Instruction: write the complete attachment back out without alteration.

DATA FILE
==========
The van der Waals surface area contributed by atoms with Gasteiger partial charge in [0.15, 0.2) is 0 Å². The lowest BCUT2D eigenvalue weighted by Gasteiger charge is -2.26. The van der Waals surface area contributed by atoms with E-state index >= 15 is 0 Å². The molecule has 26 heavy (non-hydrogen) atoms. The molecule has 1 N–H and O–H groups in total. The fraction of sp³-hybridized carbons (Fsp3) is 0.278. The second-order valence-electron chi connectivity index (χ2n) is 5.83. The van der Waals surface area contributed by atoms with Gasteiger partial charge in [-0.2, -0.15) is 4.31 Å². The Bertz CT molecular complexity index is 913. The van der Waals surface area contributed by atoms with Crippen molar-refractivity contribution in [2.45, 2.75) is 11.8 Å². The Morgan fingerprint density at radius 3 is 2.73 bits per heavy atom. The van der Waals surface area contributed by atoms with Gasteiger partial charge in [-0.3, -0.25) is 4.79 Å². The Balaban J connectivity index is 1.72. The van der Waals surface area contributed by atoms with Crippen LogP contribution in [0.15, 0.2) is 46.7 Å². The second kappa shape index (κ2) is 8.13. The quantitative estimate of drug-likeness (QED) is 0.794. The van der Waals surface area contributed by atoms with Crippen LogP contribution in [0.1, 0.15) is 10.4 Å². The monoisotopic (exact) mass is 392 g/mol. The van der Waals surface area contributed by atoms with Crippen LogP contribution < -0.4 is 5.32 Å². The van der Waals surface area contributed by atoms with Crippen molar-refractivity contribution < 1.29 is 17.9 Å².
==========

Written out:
The van der Waals surface area contributed by atoms with Gasteiger partial charge in [0.15, 0.2) is 0 Å². The lowest BCUT2D eigenvalue weighted by Gasteiger charge is -2.26. The van der Waals surface area contributed by atoms with E-state index >= 15 is 0 Å². The molecule has 26 heavy (non-hydrogen) atoms. The molecule has 1 N–H and O–H groups in total. The fraction of sp³-hybridized carbons (Fsp3) is 0.278. The second-order valence-electron chi connectivity index (χ2n) is 5.83. The van der Waals surface area contributed by atoms with Gasteiger partial charge in [-0.2, -0.15) is 4.31 Å². The Bertz CT molecular complexity index is 913. The van der Waals surface area contributed by atoms with Crippen molar-refractivity contribution in [2.45, 2.75) is 11.8 Å². The Morgan fingerprint density at radius 3 is 2.73 bits per heavy atom. The van der Waals surface area contributed by atoms with Gasteiger partial charge in [-0.3, -0.25) is 4.79 Å². The Balaban J connectivity index is 1.72. The van der Waals surface area contributed by atoms with Crippen LogP contribution in [0.15, 0.2) is 46.7 Å². The second kappa shape index (κ2) is 8.13. The quantitative estimate of drug-likeness (QED) is 0.794. The van der Waals surface area contributed by atoms with Crippen LogP contribution in [0.1, 0.15) is 10.4 Å². The monoisotopic (exact) mass is 392 g/mol. The van der Waals surface area contributed by atoms with Crippen LogP contribution < -0.4 is 5.32 Å². The van der Waals surface area contributed by atoms with Crippen molar-refractivity contribution < 1.29 is 17.9 Å².